Low frequencies of genetic resistances to WPBR exist in Limber Pine, however, the geographic distribution of these resistance mechanisms is still not known. Substantial rust screening efforts for Limber pine began in 2006. Only populations and ‘families’ from the Southern Rocky Mountains have been screened for resistance and some seed trees with heritable resistance have been identified (even in populations not yet challenged by the rust) and are now being protected from MPB attack with chemical spraying or anti-aggregate pheromone treatment. More resistant seed trees are needed to build seed sources for out planting with sufficient genetic diversity. Initial studies reveal geographic variation in resistance in the southern Rockies and suggest it varies along environmental gradients. The first tests for several ‘families’ from California and Montana have now begun. Rust screenings of seed trees from range-wide populations are needed as well as research on the mechanisms of resistance to assess their durability and interactions with climatic factors. Tests for the association of resistance traits with other adaptive traits could affect plant performance in a changing climate and needs further work. Seed transfer guidelines have been developed for Limber pine in the Interior West but are based on inadequate data. Range-wide gene ecology studies are needed to avoid planting errors that will lead to maladaption and failure now and in the future for this long-lived species. This research has begun but needs to be accelerated.

Limber Pine seeds for gene conservation, rust resistance and research have been collected from some populations the Southern Rockies yet still more are needed in this portion as well as the rest of the range. Restoration seed collections are needed range-wide. Because current technologies to screen for rust resistance require progeny testing, only seed-producing trees can be tested for rust resistance. Therefore seeds should be collected from seed trees and populations before MPB kills the mature trees; if not, identifying rust resistant trees from these populations will be delayed for 30-50 years while the advanced regeneration that escapes MPB attack becomes seed producing.

Some basic information on the regeneration dynamics, fire effects and climate relationships for Limber Pine are still not known. Little attention was directed to this species in the past yet it is now receiving some research and management focus, though much more work is needed to develop effective prescriptions and to prioritize areas for intervention. Proactive work has begun and shows promise to mitigate the development of impacts upon invasion of the rust in populations that are still healthy. Restoration of the heavily impacted stands is more challenging and the outcome is less certain. Early intervention before the population is reduced and the regeneration cycle is compromised requires a shift in management approach from one of managing under crisis to managing for sustained resiliency – Limber Pine is a good example of where this shift could make a large difference in the future of a species. The consequences of inaction in the presence of the novel stresses confronting this species are population declines and cascading ecosystem impacts.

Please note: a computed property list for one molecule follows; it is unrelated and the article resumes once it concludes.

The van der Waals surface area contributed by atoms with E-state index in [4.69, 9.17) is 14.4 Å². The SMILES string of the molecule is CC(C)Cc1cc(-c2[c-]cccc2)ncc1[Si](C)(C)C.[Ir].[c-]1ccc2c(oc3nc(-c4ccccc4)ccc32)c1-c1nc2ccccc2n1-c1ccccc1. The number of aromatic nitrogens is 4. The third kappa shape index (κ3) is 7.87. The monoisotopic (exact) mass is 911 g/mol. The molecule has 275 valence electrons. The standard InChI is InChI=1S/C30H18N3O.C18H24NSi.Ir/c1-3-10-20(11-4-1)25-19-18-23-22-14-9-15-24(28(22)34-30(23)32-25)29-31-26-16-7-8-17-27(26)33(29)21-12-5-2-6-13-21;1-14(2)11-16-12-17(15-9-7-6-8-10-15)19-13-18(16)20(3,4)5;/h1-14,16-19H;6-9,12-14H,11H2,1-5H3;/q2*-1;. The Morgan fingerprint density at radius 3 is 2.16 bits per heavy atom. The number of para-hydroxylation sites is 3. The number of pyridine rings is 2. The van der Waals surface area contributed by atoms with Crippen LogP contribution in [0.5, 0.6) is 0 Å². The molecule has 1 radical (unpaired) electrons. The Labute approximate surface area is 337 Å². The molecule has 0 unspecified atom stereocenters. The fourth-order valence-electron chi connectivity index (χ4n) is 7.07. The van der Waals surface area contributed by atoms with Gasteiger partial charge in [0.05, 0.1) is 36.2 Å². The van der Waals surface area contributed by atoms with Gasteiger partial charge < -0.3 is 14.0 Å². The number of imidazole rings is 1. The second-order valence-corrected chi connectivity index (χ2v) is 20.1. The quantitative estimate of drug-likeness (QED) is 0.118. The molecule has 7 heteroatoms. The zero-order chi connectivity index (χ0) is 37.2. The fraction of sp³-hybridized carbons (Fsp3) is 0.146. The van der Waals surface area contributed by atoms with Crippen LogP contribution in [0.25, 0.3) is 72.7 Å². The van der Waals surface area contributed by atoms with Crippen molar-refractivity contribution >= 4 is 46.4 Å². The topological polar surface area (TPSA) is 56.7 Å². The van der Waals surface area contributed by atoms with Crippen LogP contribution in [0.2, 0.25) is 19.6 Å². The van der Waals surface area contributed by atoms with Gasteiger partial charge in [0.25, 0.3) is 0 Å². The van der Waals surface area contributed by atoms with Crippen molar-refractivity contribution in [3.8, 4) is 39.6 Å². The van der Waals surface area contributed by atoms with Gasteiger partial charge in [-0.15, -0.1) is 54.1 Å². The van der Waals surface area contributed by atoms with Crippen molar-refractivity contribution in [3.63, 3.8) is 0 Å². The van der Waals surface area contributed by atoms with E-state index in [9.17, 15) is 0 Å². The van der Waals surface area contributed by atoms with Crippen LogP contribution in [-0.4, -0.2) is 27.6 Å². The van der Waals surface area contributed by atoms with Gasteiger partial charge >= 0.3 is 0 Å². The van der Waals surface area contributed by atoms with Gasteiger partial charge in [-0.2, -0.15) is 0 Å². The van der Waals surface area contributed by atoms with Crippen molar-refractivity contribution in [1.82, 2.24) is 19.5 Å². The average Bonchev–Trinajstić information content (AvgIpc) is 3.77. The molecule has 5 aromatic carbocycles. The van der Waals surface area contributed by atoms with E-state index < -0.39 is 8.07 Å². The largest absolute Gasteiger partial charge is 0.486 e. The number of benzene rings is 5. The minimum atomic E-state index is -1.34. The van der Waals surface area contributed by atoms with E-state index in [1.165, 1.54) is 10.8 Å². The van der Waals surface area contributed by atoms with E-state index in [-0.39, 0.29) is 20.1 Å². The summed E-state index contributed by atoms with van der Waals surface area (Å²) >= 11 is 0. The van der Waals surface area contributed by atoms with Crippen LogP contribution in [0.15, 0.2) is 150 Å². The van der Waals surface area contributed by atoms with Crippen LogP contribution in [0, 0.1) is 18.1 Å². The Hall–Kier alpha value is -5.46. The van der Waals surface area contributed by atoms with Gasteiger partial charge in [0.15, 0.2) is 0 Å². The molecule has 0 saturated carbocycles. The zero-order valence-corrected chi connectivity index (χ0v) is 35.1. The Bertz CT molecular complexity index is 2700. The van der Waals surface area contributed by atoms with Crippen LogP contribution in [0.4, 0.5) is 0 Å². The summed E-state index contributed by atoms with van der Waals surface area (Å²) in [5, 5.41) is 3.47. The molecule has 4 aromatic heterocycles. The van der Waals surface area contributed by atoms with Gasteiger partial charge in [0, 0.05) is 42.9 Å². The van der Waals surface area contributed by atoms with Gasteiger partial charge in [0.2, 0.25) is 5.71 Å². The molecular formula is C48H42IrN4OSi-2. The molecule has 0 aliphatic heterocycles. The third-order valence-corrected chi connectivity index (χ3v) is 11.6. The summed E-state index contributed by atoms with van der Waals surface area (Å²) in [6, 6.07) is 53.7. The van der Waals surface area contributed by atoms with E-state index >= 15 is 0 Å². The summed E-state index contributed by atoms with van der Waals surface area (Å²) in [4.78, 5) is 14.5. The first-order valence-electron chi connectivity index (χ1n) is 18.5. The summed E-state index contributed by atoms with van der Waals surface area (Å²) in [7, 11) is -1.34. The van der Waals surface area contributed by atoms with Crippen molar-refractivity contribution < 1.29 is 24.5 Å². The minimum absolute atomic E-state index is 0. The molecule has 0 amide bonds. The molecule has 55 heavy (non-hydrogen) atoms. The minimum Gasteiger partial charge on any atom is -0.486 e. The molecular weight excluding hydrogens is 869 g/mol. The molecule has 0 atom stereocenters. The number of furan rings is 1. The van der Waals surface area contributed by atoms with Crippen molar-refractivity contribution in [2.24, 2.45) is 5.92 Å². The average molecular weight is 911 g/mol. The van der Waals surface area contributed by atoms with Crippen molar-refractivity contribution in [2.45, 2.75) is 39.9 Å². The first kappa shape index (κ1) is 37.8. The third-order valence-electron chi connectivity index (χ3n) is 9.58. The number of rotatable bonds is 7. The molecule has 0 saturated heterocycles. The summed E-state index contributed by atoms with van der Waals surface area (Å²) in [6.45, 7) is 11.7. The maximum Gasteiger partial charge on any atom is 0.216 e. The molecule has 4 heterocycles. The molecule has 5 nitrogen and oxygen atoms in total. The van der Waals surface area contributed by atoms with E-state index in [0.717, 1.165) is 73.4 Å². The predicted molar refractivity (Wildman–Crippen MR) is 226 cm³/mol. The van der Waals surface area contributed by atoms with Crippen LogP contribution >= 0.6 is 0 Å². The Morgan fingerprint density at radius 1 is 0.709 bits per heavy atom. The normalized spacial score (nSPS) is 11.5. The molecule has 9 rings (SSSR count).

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Biological Research Needs: Research is needed on: frequency and factors determining cone production; repercussions and proportion of seeds consumed on site versus dispersed and cached; clustered distribution dynamics from seed caching; cone production per tree by growth form and site type; genetic basis for morphological variation or lack thereof; long distance dispersal of white pine blister rust spores; resistance mechanisms to the blister rust; rust resistant genotypes; role of mycorrhizal fungus on tree growth and survival; development of seed storage protocols and seed transfer rules; establishment of other species with nurse tree role of limber pine (Schoettle 2004, Alberta Sustainable Resource Development and Alberta Conservation Association 2007).

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Management considerations

More info for the term: resistance

Management of limber pine forests associated with Douglas-fir typically
favors the growth of the economically important Douglas-fir. Of
primary management importance in these areas is watershed protection and
enhancement. The slow rate of vegetation recovery in areas where limber pine occurs requires dispersed,
low-impact recreation to maintain the aesthetic appeal of these forests [25]. Forage
productivity can be increased by periodic surface fires [29].

Limber pine trees are infected and killed by white pine blister rust (Cronartium ribicola) throughout
the tree's range. Ribes species are obligate alternate hosts of the rust [46,47,48,76,116]. Limber pine appears to have less resistance to blister rust than other North American white
pines (Strobi), with greenhouse infection levels as high as 98
to 100% [45,113]. In a 3-year greenhouse study of relative seedling
susceptibility to blister rust, limber pine mortality was 75% (n=348). In comparison, mortality in whitebark pine was 33%
(n=207) and 86% in southwestern white pine (n=323) [45].

Limber pine is susceptible to numerous other fungal diseases [101]. It can be heavily infected or killed by limber pine dwarf-mistletoe (Arceuthobium cyanocarpum)
[12,39,71,72], and is susceptible to infestation by mountain pine beetles, cone beetles, coneworms, and budworms [54,61,101].